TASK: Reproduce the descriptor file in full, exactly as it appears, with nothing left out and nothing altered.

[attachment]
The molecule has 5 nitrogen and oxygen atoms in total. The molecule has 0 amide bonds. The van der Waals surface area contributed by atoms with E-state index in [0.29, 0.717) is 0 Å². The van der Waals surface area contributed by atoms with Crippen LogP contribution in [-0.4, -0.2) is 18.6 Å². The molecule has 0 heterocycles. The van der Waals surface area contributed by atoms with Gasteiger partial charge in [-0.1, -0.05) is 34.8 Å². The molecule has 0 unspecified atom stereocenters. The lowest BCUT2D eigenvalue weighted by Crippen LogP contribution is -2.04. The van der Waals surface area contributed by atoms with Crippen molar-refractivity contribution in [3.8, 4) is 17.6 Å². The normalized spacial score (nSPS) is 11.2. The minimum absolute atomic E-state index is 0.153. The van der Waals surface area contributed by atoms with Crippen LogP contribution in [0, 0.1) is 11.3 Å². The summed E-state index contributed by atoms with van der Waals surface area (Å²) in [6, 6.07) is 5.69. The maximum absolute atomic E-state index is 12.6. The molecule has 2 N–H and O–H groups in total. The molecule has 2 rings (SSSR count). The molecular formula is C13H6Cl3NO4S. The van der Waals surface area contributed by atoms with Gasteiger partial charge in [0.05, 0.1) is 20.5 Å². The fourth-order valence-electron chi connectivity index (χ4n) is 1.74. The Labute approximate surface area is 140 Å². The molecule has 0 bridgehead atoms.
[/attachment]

The molecule has 5 nitrogen and oxygen atoms in total. The molecule has 0 amide bonds. The van der Waals surface area contributed by atoms with E-state index in [0.29, 0.717) is 0 Å². The van der Waals surface area contributed by atoms with Crippen LogP contribution in [-0.4, -0.2) is 18.6 Å². The molecule has 0 heterocycles. The van der Waals surface area contributed by atoms with Gasteiger partial charge in [-0.1, -0.05) is 34.8 Å². The molecule has 0 unspecified atom stereocenters. The lowest BCUT2D eigenvalue weighted by Crippen LogP contribution is -2.04. The van der Waals surface area contributed by atoms with Crippen molar-refractivity contribution in [3.8, 4) is 17.6 Å². The normalized spacial score (nSPS) is 11.2. The minimum absolute atomic E-state index is 0.153. The van der Waals surface area contributed by atoms with Crippen LogP contribution in [0, 0.1) is 11.3 Å². The summed E-state index contributed by atoms with van der Waals surface area (Å²) in [6, 6.07) is 5.69. The maximum absolute atomic E-state index is 12.6. The molecule has 2 N–H and O–H groups in total. The molecule has 2 rings (SSSR count). The molecular formula is C13H6Cl3NO4S. The van der Waals surface area contributed by atoms with Gasteiger partial charge in [0.05, 0.1) is 20.5 Å². The fourth-order valence-electron chi connectivity index (χ4n) is 1.74. The Labute approximate surface area is 140 Å². The molecule has 0 bridgehead atoms.